• ‘Les marches vues du Royaume Uni’ in François Brun and Ahsène Zehraoui, eds, Les Marches pour l’Egalité et contre le racisme de 1983 à 1985, special issue of Migrations Société, no. 159-160 (May-August 2015)
  • ‘Le 17 octobre 1961 et la population française: la collaboration ou la résistance?’ in Aïssa Kadri, Moula Bouaziz and Tramor Quemeneur, eds, La guerre d’Algérie revisitée: nouvelles générations, nouveaux regards (Paris: Karthala, 2015), pp. 339-350
  • ‘French and British Antiracists Since the 1960s: a rendez-vous manqué?’, in Maud Bracke and James Mark, eds, Between Decolonisation and the Cold War: transnational activism and its limits in Europe, 1950s-1990s, special issue of theJournal of Contemporary History, published online 25 February 2015
  • ‘From Militancy to History: Sans Frontière and Immigrant Memory at the Dawn of the 1980s’ in Emile Chabal, ed, France since the 1970s: history, politics and memory in an age of uncertainty (London: Bloomsbury Academic, 2015), pp. 115-128
  • Sans Frontière et Race Today, vecteurs parallèles de l’héritage de l’immigration’, in Louisa Zanoun, ed, La patrimoine de l’immigration en France et en Europe: enjeu social et culturel, special issue of Migrance (Hors série 2013), pp. 43-56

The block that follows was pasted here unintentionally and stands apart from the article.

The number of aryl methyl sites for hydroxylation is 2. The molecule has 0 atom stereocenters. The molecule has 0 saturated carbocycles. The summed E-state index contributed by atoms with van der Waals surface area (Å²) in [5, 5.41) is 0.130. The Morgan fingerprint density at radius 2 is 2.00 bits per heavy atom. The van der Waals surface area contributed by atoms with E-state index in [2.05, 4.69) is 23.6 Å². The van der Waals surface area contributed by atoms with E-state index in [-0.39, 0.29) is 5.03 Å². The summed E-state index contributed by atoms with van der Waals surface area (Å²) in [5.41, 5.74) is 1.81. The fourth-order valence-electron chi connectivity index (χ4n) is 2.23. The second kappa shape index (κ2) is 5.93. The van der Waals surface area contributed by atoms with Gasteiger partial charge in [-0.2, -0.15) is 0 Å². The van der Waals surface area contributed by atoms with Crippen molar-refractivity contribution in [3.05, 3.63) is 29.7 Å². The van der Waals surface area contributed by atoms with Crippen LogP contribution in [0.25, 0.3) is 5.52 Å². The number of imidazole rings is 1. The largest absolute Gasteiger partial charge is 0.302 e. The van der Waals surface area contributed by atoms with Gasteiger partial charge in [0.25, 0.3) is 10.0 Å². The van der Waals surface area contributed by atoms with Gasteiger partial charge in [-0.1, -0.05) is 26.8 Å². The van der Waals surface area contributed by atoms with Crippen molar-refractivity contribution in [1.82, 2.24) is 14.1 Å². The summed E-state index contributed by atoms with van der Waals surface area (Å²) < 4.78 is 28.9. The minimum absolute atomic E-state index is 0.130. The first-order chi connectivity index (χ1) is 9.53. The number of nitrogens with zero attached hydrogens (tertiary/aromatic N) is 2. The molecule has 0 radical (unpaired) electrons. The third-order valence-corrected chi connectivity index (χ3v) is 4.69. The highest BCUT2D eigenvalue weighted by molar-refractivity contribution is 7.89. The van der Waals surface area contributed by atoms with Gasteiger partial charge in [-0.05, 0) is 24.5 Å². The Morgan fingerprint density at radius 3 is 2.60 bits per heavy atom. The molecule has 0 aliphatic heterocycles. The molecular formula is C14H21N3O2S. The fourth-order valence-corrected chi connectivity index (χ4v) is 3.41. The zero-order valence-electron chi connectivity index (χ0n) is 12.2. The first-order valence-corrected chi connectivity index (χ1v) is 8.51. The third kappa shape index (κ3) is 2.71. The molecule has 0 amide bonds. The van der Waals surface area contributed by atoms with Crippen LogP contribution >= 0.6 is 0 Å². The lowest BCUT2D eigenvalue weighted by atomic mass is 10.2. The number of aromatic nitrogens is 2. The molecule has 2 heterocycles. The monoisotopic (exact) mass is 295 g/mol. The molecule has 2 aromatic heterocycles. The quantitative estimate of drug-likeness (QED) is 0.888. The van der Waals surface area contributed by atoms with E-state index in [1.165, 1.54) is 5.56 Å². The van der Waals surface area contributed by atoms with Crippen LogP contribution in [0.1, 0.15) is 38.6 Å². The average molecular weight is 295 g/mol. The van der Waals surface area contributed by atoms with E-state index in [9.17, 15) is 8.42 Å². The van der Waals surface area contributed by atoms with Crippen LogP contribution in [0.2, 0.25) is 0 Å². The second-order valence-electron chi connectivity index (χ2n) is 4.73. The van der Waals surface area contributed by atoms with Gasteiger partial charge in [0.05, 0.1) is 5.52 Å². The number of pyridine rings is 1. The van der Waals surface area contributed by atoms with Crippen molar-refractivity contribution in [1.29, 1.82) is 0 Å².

• ‘Reaching Out to Immigrants in May ’68: Specific or Universal Appeals?’ in Julian Jackson, Anna-Louise Milne and James Williams, eds, May ’68: Rethinking France’s Last Revolution (Basingstoke: Palgrave, 2011), pp. 93-108
  • ‘A ‘Mediterranean New Left’? Comparing and Contrasting the French PSU and the Italian PSIUP’, Contemporary European History, vol 19, no 4 (November 2010), pp. 309-330
  • ‘Memories of 1968 in France: Reflections on the 40th Anniversary’ in Sarah Waters and Ingo Cornils, eds, Memories of 1968: International Perspectives(Bern: Peter Lang, 2010), pp. 49-78
  • ‘Le PSU et les luttes de l’immigration: perspectives nationales et internationales’ in Tudi Kernalegenn, François Prigent, Gilles Richard and Jacqueline Sainclivier, eds, Le PSU vu d’en bas. Réseaux sociaux, mouvement politique, laboratoire d’idées (années 1950-années 1980) (Rennes: Presses universitaires de Rennes, 2009), pp. 327-336